BGL (Jasmin Bilodeau, Sébastien Giguère, Nicolas Laverdière)

​The artists Jasmin Bilodeau, Sébastien Giguère and Nicolas Laverdière form the collective BGL, founded in 1996 and active today on the Québec, Canadian, and international art scenes.

The artists Jasmin Bilodeau, Sébastien Giguère and Nicolas Laverdière form the collective BGL, founded in 1996 and active today on the Québec, Canadian, and international art scenes. Through their installations, often composed of prefabricated and recycled objects, the three artists ironically question the cult of art, the contemplation of art and the places where it is shown, while also criticizing today’s consumer society. BGL was chosen to represent Canada at the 56th International Art Exhibition at the 2015 Venice Biennale.

Founding and Early Days of the Collective

The moment that they graduated from Université Laval, in Québec City, young artists Jasmin Bilodeau (Lac-Mégantic, 1973), Sébastien Giguère (Arthabaska, 1972) and Nicolas Laverdière (Québec City, 1972) began creating humorous installations that cast a critical eye on the problems of consumption and popular and urban culture. In their first works exhibited throughout Québec, they emphasized the use of wood, sculpting cell phones, a sports car, a telephone booth, and various other luxury and mass-consumption items out of this material. In Chapelle mobile (1998), BGL constructed the wooden skeleton of a small chapel inside a Catholic church in Québec City. By creating such unusable objects and ironic installations, the BGL artists raise thought-provoking questions about the original functions of the materials they use, the consumer products they depict and the places where their works are displayed.

As the new millennium began, the collective started using recycled materials in their art, in particular to address issues of excess consumption. In the installation Abondance difficile à regarder (An Abundance That Is Hard to Look At), presented at the Musée national des beaux-arts du Québec in 2000, the message was explicit: hundreds of plastic bottles of household products were assembled to create a multi-coloured, translucent ceiling resembling a stained-glass window in a church. This ironic analogy made this museum — a place where art is worshipped — into a place to contemplate (and condemn) the cult of consumption. In 2002, the collective created Le manège, an installation that required visitors to interact with it. It consisted of two swings at opposite ends of a pole; the visitor sat in one swing, while the one at the other end was loaded with bags of garbage as a counterweight. Beneath this festive structure, the ground was strewn with more household garbage and debris. Thus the visitor was torn between the childlike pleasure of riding the swing and disgust at the physical consequences of overconsumption.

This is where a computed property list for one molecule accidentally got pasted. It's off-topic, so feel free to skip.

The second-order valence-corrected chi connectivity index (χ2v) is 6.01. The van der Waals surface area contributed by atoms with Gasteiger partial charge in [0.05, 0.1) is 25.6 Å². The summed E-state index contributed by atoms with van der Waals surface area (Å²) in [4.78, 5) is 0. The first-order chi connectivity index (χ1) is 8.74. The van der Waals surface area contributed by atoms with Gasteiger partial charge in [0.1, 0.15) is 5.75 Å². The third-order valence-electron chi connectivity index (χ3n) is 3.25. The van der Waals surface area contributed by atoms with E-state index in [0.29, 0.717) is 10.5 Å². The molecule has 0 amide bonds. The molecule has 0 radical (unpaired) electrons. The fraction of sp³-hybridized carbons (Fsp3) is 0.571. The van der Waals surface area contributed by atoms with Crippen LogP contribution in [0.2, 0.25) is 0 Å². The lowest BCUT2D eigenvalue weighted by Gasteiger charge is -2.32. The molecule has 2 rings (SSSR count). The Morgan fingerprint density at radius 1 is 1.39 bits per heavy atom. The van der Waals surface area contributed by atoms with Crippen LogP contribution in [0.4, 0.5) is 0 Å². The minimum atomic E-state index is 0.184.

Though many of BGL’s works are symbolically tied to the places where they are installed, others involve performance and interaction, usually tinged with a sense of humour and the absurd. In Bosquets d’espionnage (Spying from the Bushes), presented in the streets of Toulouse, France, in 2004, the artists hid in plain sight behind fake bushes made of painted wood and spied on passersby with binoculars, sometimes while being filmed by a crew stationed right out in the open. At the Manif d’art 3 biennial in Québec City in 2005, the trio presented Rapides et Dangereux (Fast and Dangerous),a performance that typified their oddball sense of humour: donning team uniforms and rollerblades, the trio pushed a motorcycle mounted on stroller wheels through the city streets at high speed.